Songster in the Shrubs

The Eastern towhee hides to survive

By Susan Campbell

“Drink your tea, drink your tea,” the loud, emphatic call comes from dense shrubbery right outside our front door. It is the voice of a common, but frequently overlooked, Eastern towhee. It is hard to imagine that such a persistent songster could keep so well hidden, but towhees’ larger size makes them a target for predators, and keeping hidden is the survival strategy they employ. Belonging to the sparrow family, they are short-billed birds found in brushy or grassy habitat. The bird’s name originates from its typical “tow-hee” call.

Many backyard birdwatchers in central North Carolina are rather confused when they finally catch their first glimpse of a towhee. Is it some kind of oriole? Perhaps it is a young rose-breasted grosbeak? Males are quite colorful with rufous or chestnut flanks set against a white belly with a black hood, back and wings as well as a long black and white tail. The bill, too, is jet black. Females sport brown feathers instead of black but still have rufous sides. Their legs are long and powerful: good for kicking around debris in search of insects and seeds. Towhee eyes, which are usually dark red, may be orangey in the Sandhills population. Farther east, individuals have irises that are a striking pale yellow.

Eastern towhees are found, as their name implies, throughout the eastern United States. Here in the Southeast, they are year-round residents, although we do have some wintering individuals that breed further north. Their diet is variable, consisting of a variety of invertebrates (insects, spiders, millipedes) during the breeding season. However, in colder months, towhees can also be found scratching for seeds dropped by other birds from feeders. Their heavy bill allows them to take advantage of a variety of seeds. The powerful jaw muscles associated with such a strong bill make it a formidable weapon. If attacked, a towhee can inflict quite a bite. Males will viciously attack each other during territorial disputes and may inflict mortal wounds from grabbing the head or body of an opponent. Conflict is not infrequent where food is abundant, so the potential for fights exists throughout the year in our area.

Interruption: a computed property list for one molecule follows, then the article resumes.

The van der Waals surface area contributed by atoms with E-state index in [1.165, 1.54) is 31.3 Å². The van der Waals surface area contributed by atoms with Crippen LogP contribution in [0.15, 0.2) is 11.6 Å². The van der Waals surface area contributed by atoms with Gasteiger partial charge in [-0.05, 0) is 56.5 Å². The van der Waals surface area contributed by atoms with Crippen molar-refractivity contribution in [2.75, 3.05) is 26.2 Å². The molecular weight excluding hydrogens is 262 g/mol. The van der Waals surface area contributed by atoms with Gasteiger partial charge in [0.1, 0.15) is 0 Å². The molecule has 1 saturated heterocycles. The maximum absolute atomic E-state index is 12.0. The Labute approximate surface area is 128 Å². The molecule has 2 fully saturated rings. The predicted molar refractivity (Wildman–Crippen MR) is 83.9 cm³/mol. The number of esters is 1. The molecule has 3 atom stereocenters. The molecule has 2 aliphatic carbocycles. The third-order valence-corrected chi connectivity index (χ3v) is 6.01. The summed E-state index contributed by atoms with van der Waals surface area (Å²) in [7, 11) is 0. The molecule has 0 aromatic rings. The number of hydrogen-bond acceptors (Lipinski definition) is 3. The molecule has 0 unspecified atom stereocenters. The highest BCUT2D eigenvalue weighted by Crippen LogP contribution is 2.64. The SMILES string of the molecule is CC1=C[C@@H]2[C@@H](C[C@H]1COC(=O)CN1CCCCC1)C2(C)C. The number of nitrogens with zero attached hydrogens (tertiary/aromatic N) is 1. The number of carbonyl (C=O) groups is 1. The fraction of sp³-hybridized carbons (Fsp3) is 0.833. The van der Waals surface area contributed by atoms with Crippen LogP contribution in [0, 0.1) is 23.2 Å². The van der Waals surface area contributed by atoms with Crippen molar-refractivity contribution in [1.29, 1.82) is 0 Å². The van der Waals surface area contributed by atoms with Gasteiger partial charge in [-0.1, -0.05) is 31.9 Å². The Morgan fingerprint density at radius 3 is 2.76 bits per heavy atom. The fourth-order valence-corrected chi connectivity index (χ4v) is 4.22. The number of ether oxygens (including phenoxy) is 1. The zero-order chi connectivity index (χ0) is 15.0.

It is not uncommon for Eastern towhees to raise three broods in a summer. Each brood involves three to five young. Nests are simple affairs, in short shrubbery or even directly on the ground. As a result, nestlings often do not remain in the nest long after their eyes open and downy feathers cover their bodies. They will move around noisily begging from the adults. Young towhees instinctively run for cover if their parents sound the alarm.

A little known fact about this species is that it was first described by some of the earliest Europeans to arrive in the New World. The artist-cartographer John White noticed towhees during his visit to the English colony on Roanoke Island in 1685-86. It was this trip that documented the colony’s disappearance — the Lost Colony. White’s unpublished drawings of both males and females predated the famous work of Mark Catesby in Natural History of Carolina, Florida and the Bahama Islands in the 1700s, since republished with a modern perspective as Catesby’s The Birds of Colonial America.  PS

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